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Book Excerpt from "The Longevity Bible" by Gary Small, M.D.

Part 1: Quality Longevity -- Living Longer, Younger, and Healthier

"It is not enough to add years to one's must also add life to those years."
-- John F. Kennedy

You're savoring your ritual cappuccino across the street from your dentist's office when this incredibly handsome young guy sits down two tables over. Your eyes meet his and he smiles seductively -- you practically choke. You could swear you know him from somewhere....He gives you a little wave. Where the heck could you know him from? He's so young. And you've been married a long time. Oh my god, he's coming over! Could this amazing hunk possibly be hitting on you? Ridiculous. No way! Thank God you just had your teeth cleaned. He grins broadly. "Hi! Remember me?!" You're completely at a loss. "I'm Andy! Andy Carter! I was on your son's basketball team in middle school." You freeze with a ridiculous smile on your face and a sudden urge to evaporate into thin air.

Age reminders happen to everyone. It could be as simple as the appearance of a single gray hair, the first time someone calls you "Ma'am," or perhaps walking into a room and forgetting the reason why. None of us can stop time, but we can slow down the effects of aging -- and sometimes even reverse them.

A mere 100 years ago, people were lucky to live beyond age 40. Now, life expectancy has risen to age 74 for men and 80 for women, and recent studies show that the average 65-year-old American can expect to live another 17 years. Modern medical science is striving to keep us alive well into our 90s and beyond, and most people say they want to live as long as possible. But who wants to live to be 100 without their health, vitality, and faculties intact? That's where the Eight Essentials of "The Longevity Bible" come in -- showing us how to keep it all together -- our brains, our bodies, and our attitudes.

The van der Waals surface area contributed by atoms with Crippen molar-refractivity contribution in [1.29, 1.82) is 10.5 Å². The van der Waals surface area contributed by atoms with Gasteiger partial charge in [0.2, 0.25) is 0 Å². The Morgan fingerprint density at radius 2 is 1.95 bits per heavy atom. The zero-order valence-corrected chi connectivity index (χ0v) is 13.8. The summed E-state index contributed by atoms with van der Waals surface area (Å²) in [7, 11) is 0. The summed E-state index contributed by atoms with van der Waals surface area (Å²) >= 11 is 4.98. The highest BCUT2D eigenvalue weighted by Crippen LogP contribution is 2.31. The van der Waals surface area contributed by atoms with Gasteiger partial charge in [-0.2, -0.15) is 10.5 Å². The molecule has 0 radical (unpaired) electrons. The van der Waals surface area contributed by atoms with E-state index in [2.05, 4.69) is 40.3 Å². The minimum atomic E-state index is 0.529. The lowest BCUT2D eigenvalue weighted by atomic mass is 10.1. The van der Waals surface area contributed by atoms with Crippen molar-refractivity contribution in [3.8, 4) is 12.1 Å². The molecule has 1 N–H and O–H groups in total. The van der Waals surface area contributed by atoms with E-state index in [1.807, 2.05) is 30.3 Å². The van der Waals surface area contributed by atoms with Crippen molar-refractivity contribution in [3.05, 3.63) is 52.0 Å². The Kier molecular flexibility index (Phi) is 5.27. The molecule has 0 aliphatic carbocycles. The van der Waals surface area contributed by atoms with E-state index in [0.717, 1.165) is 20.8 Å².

The Eight Essentials
Traditionally, magazine and television advertisers have focused their marketing strategies on youthful looks and attitudes to attract consumers to their products. Recently, however, there has been a shift in tactics. Today, Madison Avenue's emphasis is not so much on youthful demographics but on "psychographics" -- marketing focused toward the age group in which consumers actually perceive themselves to be. Try asking baby boomers how old they consider themselves, not in actual calendar years, but mentally and physically. Many will confess they still have the attitude of a 25-year-old and feel nowhere near their chronological age.